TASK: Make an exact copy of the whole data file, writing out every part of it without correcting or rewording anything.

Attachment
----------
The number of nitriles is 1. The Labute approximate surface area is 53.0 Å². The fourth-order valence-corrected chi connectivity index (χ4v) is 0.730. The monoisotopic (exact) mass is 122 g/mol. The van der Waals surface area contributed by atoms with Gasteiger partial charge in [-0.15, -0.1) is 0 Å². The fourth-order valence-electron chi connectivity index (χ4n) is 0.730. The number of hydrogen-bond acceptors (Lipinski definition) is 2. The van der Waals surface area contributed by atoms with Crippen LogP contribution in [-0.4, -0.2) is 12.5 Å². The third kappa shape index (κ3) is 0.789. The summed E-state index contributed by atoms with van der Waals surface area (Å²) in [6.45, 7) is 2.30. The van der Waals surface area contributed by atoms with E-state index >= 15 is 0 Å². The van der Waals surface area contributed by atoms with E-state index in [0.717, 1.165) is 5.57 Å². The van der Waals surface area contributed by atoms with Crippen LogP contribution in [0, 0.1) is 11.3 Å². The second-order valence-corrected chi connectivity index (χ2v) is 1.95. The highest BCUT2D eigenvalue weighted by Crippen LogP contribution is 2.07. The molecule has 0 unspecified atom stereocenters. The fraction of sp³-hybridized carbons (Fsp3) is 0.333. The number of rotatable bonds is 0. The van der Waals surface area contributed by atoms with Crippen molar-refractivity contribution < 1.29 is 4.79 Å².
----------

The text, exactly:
The number of nitriles is 1. The Labute approximate surface area is 53.0 Å². The fourth-order valence-corrected chi connectivity index (χ4v) is 0.730. The monoisotopic (exact) mass is 122 g/mol. The van der Waals surface area contributed by atoms with Gasteiger partial charge in [-0.15, -0.1) is 0 Å². The fourth-order valence-electron chi connectivity index (χ4n) is 0.730. The number of hydrogen-bond acceptors (Lipinski definition) is 2. The van der Waals surface area contributed by atoms with Crippen LogP contribution in [-0.4, -0.2) is 12.5 Å². The third kappa shape index (κ3) is 0.789. The summed E-state index contributed by atoms with van der Waals surface area (Å²) in [6.45, 7) is 2.30. The van der Waals surface area contributed by atoms with E-state index >= 15 is 0 Å². The van der Waals surface area contributed by atoms with E-state index in [0.717, 1.165) is 5.57 Å². The van der Waals surface area contributed by atoms with Crippen LogP contribution in [0, 0.1) is 11.3 Å². The second-order valence-corrected chi connectivity index (χ2v) is 1.95. The highest BCUT2D eigenvalue weighted by Crippen LogP contribution is 2.07. The molecule has 0 unspecified atom stereocenters. The fraction of sp³-hybridized carbons (Fsp3) is 0.333. The number of rotatable bonds is 0. The van der Waals surface area contributed by atoms with Crippen molar-refractivity contribution < 1.29 is 4.79 Å².